Interesting that your local YRA has a PHRF rule dictating whisker pole lengths. Our Northern California YRA has no such restriction. However, my one design class rule does have a restriction and it is 16’ 9” which represents 80% of our max headsail LP of 155%. Our rules further dictate that the pole must be clearly marked at Its longest “legal” length. My personal experience has been there is a point where you get a diminishing return when extending the pole past a certain distance. I do not go beyond 90% of LP. I know others who don’t go beyond the foot dimension of the sail their using. No matter what, it is illegal (RRS – Equipment section) to use a whisker (or any pole for that matter) in conjunction with an asymmetric. If you are having trouble keeping the kite inflated, try using smaller diameter sheets (a.k.a. “dental floss) or stripping the covers off of the first 10-20’ of sheet. (I’m assuming you already have a .5 oz kite, if you have a heavier one, sell it and get the half ouncer.)
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Quote:
Originally Posted by jgeissinger
PHRF max allowable for a whisker pole is 140 per cent of J. The 70 to 80 per cent sounds not only strange, but pretty useless. Maybe they are talking about a reaching strut, which is something entirely different.

Follow SailingDogs advice and go with a bigger pole. I personally think that Forespar's suggestion is too big. I have a 11.2 J and use a pole that telescopes to 14ft. Its close enough, it is smaller when retracted, and it definitely does help in a variety of conditions.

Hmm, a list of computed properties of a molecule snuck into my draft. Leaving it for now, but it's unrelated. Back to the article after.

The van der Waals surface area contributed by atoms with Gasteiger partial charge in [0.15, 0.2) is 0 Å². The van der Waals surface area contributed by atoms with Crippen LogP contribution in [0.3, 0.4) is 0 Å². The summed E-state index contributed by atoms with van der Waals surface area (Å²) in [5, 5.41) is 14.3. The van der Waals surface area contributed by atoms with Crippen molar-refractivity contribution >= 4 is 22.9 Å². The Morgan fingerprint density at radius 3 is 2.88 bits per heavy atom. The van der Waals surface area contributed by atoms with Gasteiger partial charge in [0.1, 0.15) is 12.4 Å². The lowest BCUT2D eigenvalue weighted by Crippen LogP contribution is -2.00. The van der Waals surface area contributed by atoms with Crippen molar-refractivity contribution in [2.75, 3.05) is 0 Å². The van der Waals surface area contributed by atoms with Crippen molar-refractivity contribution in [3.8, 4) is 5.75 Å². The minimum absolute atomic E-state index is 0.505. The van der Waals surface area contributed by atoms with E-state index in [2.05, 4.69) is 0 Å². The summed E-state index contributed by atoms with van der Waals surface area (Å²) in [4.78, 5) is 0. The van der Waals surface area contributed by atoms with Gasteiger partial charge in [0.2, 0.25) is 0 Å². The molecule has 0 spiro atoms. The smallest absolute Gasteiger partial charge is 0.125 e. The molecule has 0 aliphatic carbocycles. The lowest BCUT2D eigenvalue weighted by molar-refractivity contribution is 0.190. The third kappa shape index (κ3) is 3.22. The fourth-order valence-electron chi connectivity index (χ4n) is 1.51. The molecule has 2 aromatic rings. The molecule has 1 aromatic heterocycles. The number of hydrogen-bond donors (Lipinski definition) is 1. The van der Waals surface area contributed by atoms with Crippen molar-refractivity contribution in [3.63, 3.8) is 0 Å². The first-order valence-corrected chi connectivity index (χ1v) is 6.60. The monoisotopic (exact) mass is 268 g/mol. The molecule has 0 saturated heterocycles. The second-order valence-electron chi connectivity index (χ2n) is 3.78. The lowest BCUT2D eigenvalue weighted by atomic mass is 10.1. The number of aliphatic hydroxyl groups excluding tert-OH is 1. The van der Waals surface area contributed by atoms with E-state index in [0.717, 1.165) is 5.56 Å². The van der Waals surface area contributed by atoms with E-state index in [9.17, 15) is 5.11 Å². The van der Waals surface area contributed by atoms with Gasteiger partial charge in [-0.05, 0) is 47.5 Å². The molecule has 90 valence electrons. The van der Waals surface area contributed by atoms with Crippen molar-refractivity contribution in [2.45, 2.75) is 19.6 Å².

According to the link below, PHRF of the Chesapeake limits whisker pole length to "J" for non spinaker class. If the pole is adjustable, a red color must be visable when extended beyond the rated length.

It seems the max allowed length varies a great deal depending on where you are racing.

http://www.phrfchesbay.com/esspec2.pdf
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Whisker pole size

PHRF Southern California is quite specific. Limits of poles without penalty are: spinnaker=J, extended bow pole (sprit boats)=manufacturers length, whisker pole=140% of J.

If you are using a whisker pole as a spinnaker pole it must be fixed to a max length = J.

Get the 8-14 or the 9-16 and you have all the bases covered!
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Old 06-11-2007
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Do they regulate where you attach the pole to the boat? Pretty easy to get a couple extra feet out of the pole moving it to the rail from the mast.
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Old 06-11-2007
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use the cheaper boathooksailorcombo pole, no class limit that I know of for that.



(props to From the Dock for this image)

Last edited by tenuki; 06-11-2007 at 08:06 PM.
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I wonder if my class rules are using So Cal’s PHRF as a guideline as the two measurements are the same? In any case, length up here isn’t much of a problem in so much that 140 headsails carry a PHRF penalty. Besides, why invoke a penalty when a code sail will do the same job? In regards to my comment about the “no pole on asymmetrics” that is to say no pole on the clew/sheet end. Spirit poles can be used but require a ratings adjustment (at least here in Nor Cal). RRS state that spars (poles) must be attached to the mast. And a ruling in one memorable protest appeal it was determined that a “crew member is not a pole” and cannot be used to hold out a clew with a boathook. You can, however, hold the clew with your hand as long as you are not violating the “crew outside the life lines” rules. Needless to say you hear a lot of funny stuff when you are on RC.